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UAE Adviser Visits Iran Amid Nuke Talks12/06 06:15

   The national security adviser of the United Arab Emirates met Monday with 
Iran's hard-line president in Tehran, a major visit for the Gulf Arab 
federation that has long viewed the Islamic Republic as its main regional 
threat.

   TEHRAN, Iran (AP) -- The national security adviser of the United Arab 
Emirates met Monday with Iran's hard-line president in Tehran, a major visit 
for the Gulf Arab federation that has long viewed the Islamic Republic as its 
main regional threat.

   The visit by Sheikh Tahnoon bin Zayed Al Nahyan comes as the Emirates and 
Saudi Arabia are both negotiating with Iran amid efforts in Vienna to save 
Tehran's tattered nuclear deal with world powers.

   The UAE, home to Abu Dhabi and Dubai, reached a diplomatic recognition deal 
last year with Israel, increasing tensions with Tehran. The UAE has long served 
as a lifeline to the outside world for Iran amid international sanctions.

   Sheikh Tahnoon, wearing a navy-blue thobe, black suit jacket and his 
signature aviator sunglasses, met first with Ali Shamkhani, the head of Iran's 
Supreme National Security Council. The two men smiled and shook hands in front 
of journalists before their meeting, a large map of Iran and the Persian Gulf 
looming behind them, with just a sliver of the Emirates visible on it.

   Iranian state television quoted Shamkhani as saying that "warm and friendly" 
relations between the countries remain a priority and that they shouldn't be 
affected by other nations -- likely a reference to the United States and Israel.

   Sheikh Tahnoon later met with President Ebrahim Raisi, a hard-line protg 
of Supreme Leader Ayatollah Ali Khamenei. A statement from the presidency 
quoted Raisi as welcoming "improved ties with the Emirates," including on 
economic issues.

   "There should be no barrier in relation of the two Muslim nations of Iran 
and the Emirates," Raisi said. "It should not be affected by foreigners' 
dictation."

   The Iranian presidency quoted Sheikh Tahnoon as inviting Raisi for a state 
visit to the UAE. A report by the UAE's state-run WAM news agency did not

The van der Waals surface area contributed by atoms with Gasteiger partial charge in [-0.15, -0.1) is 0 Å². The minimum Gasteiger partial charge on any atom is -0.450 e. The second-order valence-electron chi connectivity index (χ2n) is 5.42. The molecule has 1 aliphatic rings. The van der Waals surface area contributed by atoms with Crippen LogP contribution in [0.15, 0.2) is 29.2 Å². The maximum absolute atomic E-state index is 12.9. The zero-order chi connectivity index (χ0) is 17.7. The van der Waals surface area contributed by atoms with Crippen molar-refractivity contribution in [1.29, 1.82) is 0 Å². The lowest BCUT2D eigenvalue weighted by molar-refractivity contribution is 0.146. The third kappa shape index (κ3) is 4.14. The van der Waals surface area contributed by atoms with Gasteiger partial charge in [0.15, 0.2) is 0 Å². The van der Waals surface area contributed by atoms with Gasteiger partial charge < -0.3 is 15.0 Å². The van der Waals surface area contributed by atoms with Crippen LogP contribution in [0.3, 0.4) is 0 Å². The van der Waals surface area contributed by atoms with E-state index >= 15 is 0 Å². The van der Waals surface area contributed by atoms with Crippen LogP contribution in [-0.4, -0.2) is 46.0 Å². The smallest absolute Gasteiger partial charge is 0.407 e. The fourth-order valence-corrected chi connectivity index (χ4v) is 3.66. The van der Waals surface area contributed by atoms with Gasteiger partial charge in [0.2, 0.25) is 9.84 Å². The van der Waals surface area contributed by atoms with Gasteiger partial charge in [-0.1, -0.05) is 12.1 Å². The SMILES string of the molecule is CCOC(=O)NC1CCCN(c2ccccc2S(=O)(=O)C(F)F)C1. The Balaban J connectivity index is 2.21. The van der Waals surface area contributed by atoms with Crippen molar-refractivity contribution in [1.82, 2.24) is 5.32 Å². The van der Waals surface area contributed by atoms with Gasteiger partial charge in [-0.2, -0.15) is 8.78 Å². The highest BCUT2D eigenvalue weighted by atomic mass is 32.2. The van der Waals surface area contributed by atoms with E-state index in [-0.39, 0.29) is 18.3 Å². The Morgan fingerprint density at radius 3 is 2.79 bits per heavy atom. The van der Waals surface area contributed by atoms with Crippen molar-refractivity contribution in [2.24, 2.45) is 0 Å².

mention the invitation, but said the two "discussed prospects of consolidating 
bilateral ties and explored an array of issues of common interest."

   Monday marked a series of political visits in the region against the 
backdrop of the Vienna talks in Europe. Syria's Foreign Minister Faisal Mekdad 
also visited Tehran, and Saudi Crown Prince Mohammed bin Salman was to visit 
Oman on a regional tour. Meanwhile, Turkish President Recep Tayyip Erdogan was 
to travel to Qatar, which Prince Mohammed also planned to visit soon.

   Sheikh Tahnoon's brother is Sheikh Mohammed bin Zayed Al Nahyan, Abu Dhabi's 
powerful crown prince and long the de facto ruler of the Emirates, a federation 
of seven sheikhdoms. Under Sheikh Mohammed, the UAE has embarked on a rapid 
expansion of its military forces to counter what they see as the threat of 
Iran. The Emirates also hosts U.S. and French forces and its Jebel Ali port is 
the U.S. Navy's busiest port of call outside of America.

   Sheikh Tahnoon also has held at least one meeting with the head of the 
Israeli Mossad intelligence service.

   Sheikh Mohammed has long feared a nuclear-armed Iran, according to U.S. 
diplomatic cables published by WikiLeaks.

   But the UAE has pulled back from the Saudi-led war in Yemen against the 
Iranian-backed Houthi rebels. Since the outbreak of the coronavirus pandemic, 
the Emirates also has sought to mend diplomatic ties to Turkey, viewed with 
suspicion over offering a haven for Islamists, and Qatar, which the UAE 
boycotted for years with several other nations as part of a political dispute.

   Ali Bagheri Kani, an Iranian deputy foreign minister leading the Vienna 
talks, also recently traveled to the UAE for talks.

   As the meeting took place, however, Iranian Foreign Ministry spokesman Saeed 
Khatibzadeh criticized the Emirates for its purchase this past weekend of 16 
billion euros worth of advanced Rafale jet fighters from France. The UAE also 
plans a $23 billion purchase including advanced stealth F-35 fighters as well, 
after its recognition of Israel.

   Khatibzadeh urged France to "behave more responsibly" and criticized the 
"militarizing of our region."

   "We are witnessing billions of dollars of arm sales to regional countries 
though they hold many meetings about our missiles," Khatibzadeh said, 
mentioning Iran's ballistic missile program. "With these actions, we become 
more determined to make our defense shield more active."

   Talks over Iran's program in Vienna broke up last week after Tehran offered 
new demands. Khatibzadeh insisted Iran wasn't after a "temporary" agreement 
from the negotiations, which he described as resuming "later this week." 
European officials have yet to announce a time for the talks to restart.

 
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